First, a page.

Comment on Bougie et al, page 922

Quinine is a universal remedy for the common symptom of nocturnal leg cramps and may be the most common cause of drug-induced thrombocytopenia and multisystem disorders.

Thrombocytopenia is the most common drug-induced hematologic disorder, and therefore platelets have been the most useful tool for understanding the molecular mechanisms of drug-dependent antibodies. Although an early hypothesis was that drug-dependent antibodies are formed when drugs are covalently bound to a protein, inducing drug (hapten)–specific antibodies, this mechanism is not consistent with the reversible, low-affinity binding of quinine to platelets. Another hypothesis was that antibodies reacted directly with quinine to form immune complexes that reacted with platelet Fc receptors; this hypothesis gained attention because of its clever description of platelets as merely “innocent bystanders.” The innocent bystander hypothesis was discarded 20 years ago by the demonstration that drug-dependent antibodies reacted with platelets via their Fab, rather than their Fc, domains.1 FIG1 

A proposed model for DDAb binding to an epitope on a platelet GP. The drug (oval symbol) has elements that bind to the charged and hydrophobic (H) domains on the glycoprotein epitope and the antibody's complementarity-determining region (CDR). See the original figure in the article beginning on page 922; adapted from the original by Frank Forney.

A proposed model for DDAb binding to an epitope on a platelet GP. The drug (oval symbol) has elements that bind to the charged and hydrophobic (H) domains on the glycoprotein epitope and the antibody's complementarity-determining region (CDR). See the original figure in the article beginning on page 922; adapted from the original by Frank Forney.

In this issue of Blood, Bougie and colleagues describe new and unexpected observations on quinine-dependent antibodies. Two distinct antibodies were identified in the serum of patients with quinine-dependent thrombocytopenia. First, platelet-reactive antibodies were demonstrated by their binding to platelets only in the presence of quinine, as illustrated in the figure. In the absence of the drug, the antibody complementarity-determining region (CDR) fits poorly with the epitope on the platelet antigen. However the antibody and antigen are brought together in the presence of the drug, which binds to both the antibody and antigen. These are the antibodies that cause quinine-induced thrombocytopenia. This mechanism explains why platelet counts are normal in spite of persistent high titers of quinine-dependent antiplatelet antibodies in the absence of quinine and also why the profound thrombocytopenia occurs suddenly when quinine is ingested.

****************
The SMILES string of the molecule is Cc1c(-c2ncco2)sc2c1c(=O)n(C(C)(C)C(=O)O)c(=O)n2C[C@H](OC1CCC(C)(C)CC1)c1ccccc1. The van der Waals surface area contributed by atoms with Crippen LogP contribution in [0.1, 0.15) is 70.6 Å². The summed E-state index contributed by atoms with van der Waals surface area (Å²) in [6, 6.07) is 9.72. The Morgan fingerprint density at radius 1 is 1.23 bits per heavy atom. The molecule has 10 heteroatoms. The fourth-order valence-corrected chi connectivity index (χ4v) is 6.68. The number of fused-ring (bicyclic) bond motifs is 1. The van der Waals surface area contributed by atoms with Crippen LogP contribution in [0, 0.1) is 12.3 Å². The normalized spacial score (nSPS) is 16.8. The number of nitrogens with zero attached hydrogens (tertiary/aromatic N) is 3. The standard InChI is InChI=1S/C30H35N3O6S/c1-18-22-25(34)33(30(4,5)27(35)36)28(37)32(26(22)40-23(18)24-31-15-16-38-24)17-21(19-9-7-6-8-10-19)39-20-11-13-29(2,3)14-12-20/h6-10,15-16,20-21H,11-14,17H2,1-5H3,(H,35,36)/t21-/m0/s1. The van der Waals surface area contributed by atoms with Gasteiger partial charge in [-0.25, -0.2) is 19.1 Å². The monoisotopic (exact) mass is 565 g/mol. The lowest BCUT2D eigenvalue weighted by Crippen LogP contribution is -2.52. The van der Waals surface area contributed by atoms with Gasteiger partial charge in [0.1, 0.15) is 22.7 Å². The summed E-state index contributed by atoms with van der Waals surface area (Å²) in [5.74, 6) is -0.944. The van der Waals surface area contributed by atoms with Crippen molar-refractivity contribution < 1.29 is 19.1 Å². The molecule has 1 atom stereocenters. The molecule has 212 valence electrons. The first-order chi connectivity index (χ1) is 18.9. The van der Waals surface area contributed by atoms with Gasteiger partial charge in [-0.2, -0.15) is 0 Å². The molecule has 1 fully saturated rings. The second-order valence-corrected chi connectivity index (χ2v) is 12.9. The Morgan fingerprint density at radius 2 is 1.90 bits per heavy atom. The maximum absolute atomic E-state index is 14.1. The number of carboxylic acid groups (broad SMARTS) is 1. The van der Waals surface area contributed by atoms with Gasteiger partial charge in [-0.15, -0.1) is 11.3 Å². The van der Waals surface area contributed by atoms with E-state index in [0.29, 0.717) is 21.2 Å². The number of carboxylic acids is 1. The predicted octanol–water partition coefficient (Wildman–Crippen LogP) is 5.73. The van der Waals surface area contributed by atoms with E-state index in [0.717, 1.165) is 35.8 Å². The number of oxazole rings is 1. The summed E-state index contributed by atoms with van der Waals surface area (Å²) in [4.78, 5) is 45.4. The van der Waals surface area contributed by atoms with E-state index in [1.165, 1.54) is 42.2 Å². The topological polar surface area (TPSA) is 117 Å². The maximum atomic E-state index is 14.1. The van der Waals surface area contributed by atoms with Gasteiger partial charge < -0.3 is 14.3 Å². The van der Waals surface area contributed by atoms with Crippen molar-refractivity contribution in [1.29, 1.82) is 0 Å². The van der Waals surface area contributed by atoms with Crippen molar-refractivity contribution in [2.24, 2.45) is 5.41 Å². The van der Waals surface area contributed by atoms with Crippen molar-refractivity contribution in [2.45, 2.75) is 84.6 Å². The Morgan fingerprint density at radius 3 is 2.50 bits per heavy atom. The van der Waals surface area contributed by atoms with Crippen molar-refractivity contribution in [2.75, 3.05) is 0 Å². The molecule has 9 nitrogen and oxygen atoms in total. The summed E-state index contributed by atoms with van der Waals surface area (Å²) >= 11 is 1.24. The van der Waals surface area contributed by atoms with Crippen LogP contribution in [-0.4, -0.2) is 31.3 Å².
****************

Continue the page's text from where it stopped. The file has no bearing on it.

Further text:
Second, and unexpectedly, Bougie and colleagues demonstrated distinct quinine-specific antibodies that reacted with quinine-conjugated albumin. In contrast to the quinine dependence of the platelet-reactive antibodies, this reaction was inhibited by soluble quinine. Remarkably, both of these antibodies had identical, exquisite specificity for the molecular structure of quinine. These quinine-specific antibodies may have no role in the etiology of thrombocytopenia, but they may allow simpler assays to detect drug-dependent antibodies.

A simpler test to confirm the diagnosis is important because quinine-induced thrombocytopenia is common and also commonly overlooked. Patients may take quinine only occasionally for leg cramps or may be exposed to quinine only in beverages, and therefore they may not report quinine in response to routine questions about current medications.2-4  Overlooking quinine as an etiology for thrombocytopenia or multisystem disorders, which may include acute anuric renal failure, acute hepatitis, and disseminated intravascular coagulation, causes a risk for inappropriate therapy and recurrent episodes.2,3,5 

More questions remain. Why do most patients take quinine medications or drink quinine-containing beverages for many years without harm while a few patients develop dangerous immune-mediated reactions? Why do most patients develop quinine-dependent antibodies that cause only thrombocytopenia, while other patients have acute, severe multiorgan failure? Since quinine is produced from cinchona that in turn is extracted from the bark of cinchona trees, can cinchona-containing products also cause “quinine”-dependent thrombocytopenia and systemic disorders? Although cinchona-containing herbal remedies are widely distributed,4  no adverse reactions have yet been described.

The answers to these questions will help us to understand the basis for quinine- and other drug-induced disorders. We can count on the investigators of the Blood Center of Wisconsin to help us better understand drug-induced disorders. ▪

1
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